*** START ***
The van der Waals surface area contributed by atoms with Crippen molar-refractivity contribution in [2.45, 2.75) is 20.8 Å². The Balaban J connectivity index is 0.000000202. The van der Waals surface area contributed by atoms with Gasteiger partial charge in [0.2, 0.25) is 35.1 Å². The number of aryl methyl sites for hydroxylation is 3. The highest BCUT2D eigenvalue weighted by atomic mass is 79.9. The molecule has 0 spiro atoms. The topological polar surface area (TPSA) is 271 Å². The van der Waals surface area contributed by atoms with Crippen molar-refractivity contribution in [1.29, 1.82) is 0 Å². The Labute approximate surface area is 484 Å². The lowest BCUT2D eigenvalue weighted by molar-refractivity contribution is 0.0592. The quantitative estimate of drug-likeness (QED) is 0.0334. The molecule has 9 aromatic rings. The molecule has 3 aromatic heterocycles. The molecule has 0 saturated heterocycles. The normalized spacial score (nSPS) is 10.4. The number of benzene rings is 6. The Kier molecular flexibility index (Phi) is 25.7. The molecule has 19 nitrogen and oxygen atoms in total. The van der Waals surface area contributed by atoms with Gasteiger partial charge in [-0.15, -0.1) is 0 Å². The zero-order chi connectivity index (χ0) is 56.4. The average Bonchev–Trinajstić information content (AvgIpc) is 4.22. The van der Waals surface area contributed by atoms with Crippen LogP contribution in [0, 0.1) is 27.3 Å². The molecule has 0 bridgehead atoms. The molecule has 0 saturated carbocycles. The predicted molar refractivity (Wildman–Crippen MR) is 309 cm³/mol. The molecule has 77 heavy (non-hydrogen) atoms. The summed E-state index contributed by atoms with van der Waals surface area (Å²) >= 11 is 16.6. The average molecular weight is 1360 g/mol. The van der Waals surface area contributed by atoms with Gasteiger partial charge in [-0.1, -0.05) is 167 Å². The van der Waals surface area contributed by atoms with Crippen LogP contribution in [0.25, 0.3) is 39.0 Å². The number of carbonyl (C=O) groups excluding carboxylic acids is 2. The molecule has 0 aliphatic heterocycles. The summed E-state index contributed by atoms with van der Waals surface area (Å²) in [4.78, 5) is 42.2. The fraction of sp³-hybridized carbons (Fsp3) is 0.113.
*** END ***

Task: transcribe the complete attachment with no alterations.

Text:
The van der Waals surface area contributed by atoms with Crippen molar-refractivity contribution in [2.45, 2.75) is 20.8 Å². The Balaban J connectivity index is 0.000000202. The van der Waals surface area contributed by atoms with Gasteiger partial charge in [0.2, 0.25) is 35.1 Å². The number of aryl methyl sites for hydroxylation is 3. The highest BCUT2D eigenvalue weighted by atomic mass is 79.9. The molecule has 0 spiro atoms. The topological polar surface area (TPSA) is 271 Å². The van der Waals surface area contributed by atoms with Crippen molar-refractivity contribution in [1.29, 1.82) is 0 Å². The Labute approximate surface area is 484 Å². The lowest BCUT2D eigenvalue weighted by molar-refractivity contribution is 0.0592. The quantitative estimate of drug-likeness (QED) is 0.0334. The molecule has 9 aromatic rings. The molecule has 3 aromatic heterocycles. The molecule has 0 saturated heterocycles. The normalized spacial score (nSPS) is 10.4. The number of benzene rings is 6. The Kier molecular flexibility index (Phi) is 25.7. The molecule has 19 nitrogen and oxygen atoms in total. The van der Waals surface area contributed by atoms with Gasteiger partial charge in [-0.15, -0.1) is 0 Å². The zero-order chi connectivity index (χ0) is 56.4. The average Bonchev–Trinajstić information content (AvgIpc) is 4.22. The van der Waals surface area contributed by atoms with Crippen LogP contribution in [0, 0.1) is 27.3 Å². The molecule has 0 bridgehead atoms. The molecule has 0 saturated carbocycles. The predicted molar refractivity (Wildman–Crippen MR) is 309 cm³/mol. The molecule has 77 heavy (non-hydrogen) atoms. The summed E-state index contributed by atoms with van der Waals surface area (Å²) >= 11 is 16.6. The average molecular weight is 1360 g/mol. The van der Waals surface area contributed by atoms with Gasteiger partial charge in [-0.1, -0.05) is 167 Å². The van der Waals surface area contributed by atoms with Crippen LogP contribution in [0.25, 0.3) is 39.0 Å². The number of carbonyl (C=O) groups excluding carboxylic acids is 2. The molecule has 0 aliphatic heterocycles. The summed E-state index contributed by atoms with van der Waals surface area (Å²) in [4.78, 5) is 42.2. The fraction of sp³-hybridized carbons (Fsp3) is 0.113.